Multiple roles of fine arts deans: An emerging profile

Date of Completion

January 2007


Education, Administration|Education, Higher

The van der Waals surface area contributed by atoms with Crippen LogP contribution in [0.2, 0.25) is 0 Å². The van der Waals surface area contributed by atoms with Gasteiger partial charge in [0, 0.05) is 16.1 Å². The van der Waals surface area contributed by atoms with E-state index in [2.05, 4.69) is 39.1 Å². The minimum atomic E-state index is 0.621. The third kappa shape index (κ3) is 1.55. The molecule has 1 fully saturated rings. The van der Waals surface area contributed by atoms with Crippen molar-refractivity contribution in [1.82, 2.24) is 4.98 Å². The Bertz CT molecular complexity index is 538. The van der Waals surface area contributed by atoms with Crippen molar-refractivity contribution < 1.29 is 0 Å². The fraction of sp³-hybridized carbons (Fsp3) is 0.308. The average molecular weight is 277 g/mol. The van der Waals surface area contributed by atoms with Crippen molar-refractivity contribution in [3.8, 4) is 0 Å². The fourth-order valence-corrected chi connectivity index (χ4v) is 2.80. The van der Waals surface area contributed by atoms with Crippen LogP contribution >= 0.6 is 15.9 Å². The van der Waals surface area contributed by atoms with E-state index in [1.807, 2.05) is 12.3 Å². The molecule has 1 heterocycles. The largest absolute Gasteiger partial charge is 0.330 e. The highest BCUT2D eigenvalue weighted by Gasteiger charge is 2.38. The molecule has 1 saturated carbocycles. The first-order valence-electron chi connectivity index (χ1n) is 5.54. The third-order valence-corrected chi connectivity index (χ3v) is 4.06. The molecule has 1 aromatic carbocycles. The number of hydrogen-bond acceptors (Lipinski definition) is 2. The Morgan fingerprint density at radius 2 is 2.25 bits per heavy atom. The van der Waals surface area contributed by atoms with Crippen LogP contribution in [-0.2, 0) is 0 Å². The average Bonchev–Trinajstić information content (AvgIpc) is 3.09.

Fine arts deans in higher education today lead multifaceted and dynamic educational and artistic organizations with a broad based managerial and leadership skill base. A leader in the arts must be able to deal with a plethora of administrative tasks while at the same time demonstrating effective leadership. In addition, faculty, administrators and students expect the dean of fine arts to shape an artistic vision for the school or college. Because of the complexities of fine arts, a dean must have a comprehensive artistic background in music, art, drama, dance and media arts. Not only is the fine arts dean an academic leader but a leader in the professional world of the arts.^ It was the purpose of this study to describe and explain the professional and personal characteristics of fine arts deans. A survey was distributed to 111 fine arts deans in the United States. Eleven questionnaires, 22%, were returned from the US News and World Report National Universities Top Schools population, 18 questionnaires, 37%, were returned from the US News and World Report National Universities Tier Three and Four Schools and colleges and 20 questionnaires, 41%, were returned from schools and colleges that hold membership in the International Council of Fine Arts Deans (ICFAD) but are not ranked in US News and World Report. The respondent data from the surveys provided information related to the preparation of deans, the self-perceived strengths of current deans, perceived weaknesses of current deans, personal characteristics of current deans, a ranking of the "best" fine arts schools and colleges and programs in those schools and colleges and a demographic profile of fine arts deans. In reporting the analysis of the collected descriptive baseline data, substantive generalizations regarding the personal and professional backgrounds and role perception of today's fine arts deans emerged. The study summarized a profile of fine arts leadership in higher education and provided a ranking of schools and colleges, although inconsistent and unreliable. The results formed the basis for the construction of educational training structures for future deans.^